THURSDAY NIGHT, the Riverboat started putting in to shore. Dan Hill appeared on its tiny stage to help pay off some outstanding debts, as he did again last night; and Murray McLauchlan will do likewise tonight and tomorrow night.
Then - finally - it's over.
Last summer, I wrote an end-of-boat article which proved premature. CTV's Ron Carlyle stepped in to try to keep it alive, but gave up last month after a year's valiant effort. He turned it back to founder Bernie Fiedler, who wasted no time pulling some of the celebrity strings Carlyle couldn't, to close the show with a grand slam.
Fiedler was off to one side at the back, lost in the perpetual gloom caused by the light-swallowing dark pine boards that line the walls and even the ceiling. It's always been a claustrophobic house, with the brass portholes that you know don't look out on anything, and a seasickness of wood all around; but is seemed smaller than usual on Fielder, who has a smattering of grey in his hair now, and a paunch that wasn't there thirteen years ago. Not that grey hair makes him seem out of place: but the aura of being a major manager, a moneymaker who dashes back and forth to L.A., that definitely makes him look out of place. Like a hefty adolescent trying out his crib again.
"Gee, I'm gonna miss this place," Dan Hill is saying. "I used to sub here a lot, you know when somebody didn't show up they'd call me cause they knew I was always just sitting around" - a jiggle of eyebrows, a groping of hands - "waiting for a call."
Now, of course, he is another of the boat's distinguished alumnae, just back from L.A. Joni Mitchell still lives down that way, doesn't she? And Lightfoot spends half his year there. But not Dan Hill. "these L.A. record executives were hinting about getting me a band and a rock sound so I could play for 30,000 people at once, and lining up interviews, when I said I had to go. Why? Well, I said, I got an important commitment. Where? Well, playing for 100 people.
No sooner do we laugh than he's singing a song about not wanting to be an American. He'll also sing about a black taxi driver in Atlanta, and wanting to get into his head, to see where he's coming from. Then he'll sing about an prostitute he took to his room, and wanting to get into her head, to see where she's coming from.
Hill wanted no press there because, said one record company lady, "he's an earth person, he wanted it to be a heartfelt farewell to the Riverboat." It seemed appropriate: I haven't felt so much humid sincerity since I was 17, and that's about where the Riverboat came into my life. Now that I'm 28, I can't help but notice a contradiction between Hill's openness and his authoritarian attempt to bar the press from a public performance. Hill himself will not notice it: he lives in a lucid and painful monodimension of no paradoxes. That may be better than my cynical ambiguity. Is it possible that, if more were like Hill and fewer like me, the Riverboat would have chugged merrily along to Glory itself?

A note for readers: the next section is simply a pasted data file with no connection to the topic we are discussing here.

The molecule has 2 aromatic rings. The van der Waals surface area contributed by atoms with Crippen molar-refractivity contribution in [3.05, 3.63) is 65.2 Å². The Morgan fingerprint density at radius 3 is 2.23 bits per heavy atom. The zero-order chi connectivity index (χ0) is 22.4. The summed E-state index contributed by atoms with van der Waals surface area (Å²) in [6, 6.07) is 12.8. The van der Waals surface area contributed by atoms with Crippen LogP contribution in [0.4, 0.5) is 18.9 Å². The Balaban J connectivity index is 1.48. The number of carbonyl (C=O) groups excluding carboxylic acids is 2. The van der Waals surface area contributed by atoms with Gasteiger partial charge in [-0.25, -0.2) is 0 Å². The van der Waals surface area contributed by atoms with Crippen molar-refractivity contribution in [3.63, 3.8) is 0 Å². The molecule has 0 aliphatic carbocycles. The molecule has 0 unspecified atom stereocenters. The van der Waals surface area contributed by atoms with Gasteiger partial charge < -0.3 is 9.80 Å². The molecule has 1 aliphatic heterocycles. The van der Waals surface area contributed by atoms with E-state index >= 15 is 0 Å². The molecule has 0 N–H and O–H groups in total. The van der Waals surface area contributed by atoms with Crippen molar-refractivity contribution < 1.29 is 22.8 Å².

Perhaps it's because the boat's onetime audience no longer exists, patched and daubed by time into something different, that it is Hill's fans and not Riverboat fans who fill the house. The little girl across from me, vulnerable as the quaver in Hill's voice, almost faints from the heat. She gropes to the washroom, misses his entrance; but stumbles back to her seat, and remains entranced, misty-eyed, through te long, song-filled set, the two encores. She's never been here before. At each song's beginning, her face brightens with joyful recognition. The pain, the catch in his voice, his vulnerability; if only he'd met her instead of those nasty women who complicate his life so much.
Perhaps adulthood is subject to its own illusions, but it seems to me that Riverboat music once mobilized ideals by calling us to action: let's do something before the years rob us of our energy. We want a Revolution NOW Judy sang. But Fiedler is right: a re-hash of that would be a ludicrous impiety in 1978. Let us acknowledge the present: Hill singing about the tragedy of an Indian woman.
Cut off her hand, and be angry when she bleeds / Cut off her arm, and command her to climb / Different race, different culture, different time. Plaintive. Empathetic. But don't give her a gun. We've had Wounded Knee already, and it's never coming round on the gee-tar again. We sing a different language now: caring and being confused. It's cleaner.
On Hold Me, that lyric ode to holding onto one's goodness against the evil which is always out there, never inside, the audience picks up the rising hopeful melody so strongly that Hill doesn't need to sing anymore. He smiles: he loves the felling of goodness he rouses in his audience, and they love him for doing it. For a few moments, the place rings with exaltation.
"To me," Hill is saying, "the Riverboat wasn't just a folkie thing. It was a place where people could come to communicate. And I know it will come to life again somewhere, because there's always a need for a place like that."
True. But for now, it's well and truly dead. And Hill is not the last cowboy come to mourn the passing of the West. He's the preacher sent form out East to make a pretty funeral oration, and he does it with all the understanding one might expect.
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